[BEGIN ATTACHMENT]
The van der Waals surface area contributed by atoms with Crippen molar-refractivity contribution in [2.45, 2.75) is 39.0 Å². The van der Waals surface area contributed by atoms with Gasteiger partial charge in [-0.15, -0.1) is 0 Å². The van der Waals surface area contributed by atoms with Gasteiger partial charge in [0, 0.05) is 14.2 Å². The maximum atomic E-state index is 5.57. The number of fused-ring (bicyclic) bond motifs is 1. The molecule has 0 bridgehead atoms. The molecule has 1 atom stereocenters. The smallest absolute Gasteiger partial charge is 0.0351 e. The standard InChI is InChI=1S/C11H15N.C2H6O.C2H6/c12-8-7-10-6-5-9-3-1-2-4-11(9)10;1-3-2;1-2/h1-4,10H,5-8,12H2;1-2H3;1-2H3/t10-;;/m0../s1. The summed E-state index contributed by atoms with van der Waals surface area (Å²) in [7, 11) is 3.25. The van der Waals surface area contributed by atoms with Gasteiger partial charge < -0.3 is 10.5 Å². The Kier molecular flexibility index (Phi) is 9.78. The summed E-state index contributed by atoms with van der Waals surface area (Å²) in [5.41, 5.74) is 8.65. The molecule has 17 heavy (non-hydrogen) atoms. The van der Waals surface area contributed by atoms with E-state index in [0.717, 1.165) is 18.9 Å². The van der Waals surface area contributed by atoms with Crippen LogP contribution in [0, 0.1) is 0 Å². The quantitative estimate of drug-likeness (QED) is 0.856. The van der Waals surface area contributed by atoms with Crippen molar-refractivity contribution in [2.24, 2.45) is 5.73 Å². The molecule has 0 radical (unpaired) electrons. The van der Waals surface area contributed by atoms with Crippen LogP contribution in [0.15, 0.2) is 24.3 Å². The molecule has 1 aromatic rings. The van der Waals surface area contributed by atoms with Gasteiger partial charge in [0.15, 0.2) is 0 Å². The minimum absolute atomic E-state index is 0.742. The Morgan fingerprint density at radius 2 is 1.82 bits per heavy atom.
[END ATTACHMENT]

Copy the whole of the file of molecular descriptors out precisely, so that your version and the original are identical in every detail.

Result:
The van der Waals surface area contributed by atoms with Crippen molar-refractivity contribution in [2.45, 2.75) is 39.0 Å². The van der Waals surface area contributed by atoms with Gasteiger partial charge in [-0.15, -0.1) is 0 Å². The van der Waals surface area contributed by atoms with Gasteiger partial charge in [0, 0.05) is 14.2 Å². The maximum atomic E-state index is 5.57. The number of fused-ring (bicyclic) bond motifs is 1. The molecule has 0 bridgehead atoms. The molecule has 1 atom stereocenters. The smallest absolute Gasteiger partial charge is 0.0351 e. The standard InChI is InChI=1S/C11H15N.C2H6O.C2H6/c12-8-7-10-6-5-9-3-1-2-4-11(9)10;1-3-2;1-2/h1-4,10H,5-8,12H2;1-2H3;1-2H3/t10-;;/m0../s1. The summed E-state index contributed by atoms with van der Waals surface area (Å²) in [7, 11) is 3.25. The van der Waals surface area contributed by atoms with Gasteiger partial charge < -0.3 is 10.5 Å². The Kier molecular flexibility index (Phi) is 9.78. The summed E-state index contributed by atoms with van der Waals surface area (Å²) in [5.41, 5.74) is 8.65. The molecule has 17 heavy (non-hydrogen) atoms. The van der Waals surface area contributed by atoms with E-state index in [0.717, 1.165) is 18.9 Å². The van der Waals surface area contributed by atoms with Crippen LogP contribution in [0, 0.1) is 0 Å². The quantitative estimate of drug-likeness (QED) is 0.856. The van der Waals surface area contributed by atoms with Crippen molar-refractivity contribution in [2.24, 2.45) is 5.73 Å². The molecule has 0 radical (unpaired) electrons. The van der Waals surface area contributed by atoms with Crippen LogP contribution in [0.15, 0.2) is 24.3 Å². The molecule has 1 aromatic rings. The van der Waals surface area contributed by atoms with Gasteiger partial charge in [0.15, 0.2) is 0 Å². The minimum absolute atomic E-state index is 0.742. The Morgan fingerprint density at radius 2 is 1.82 bits per heavy atom.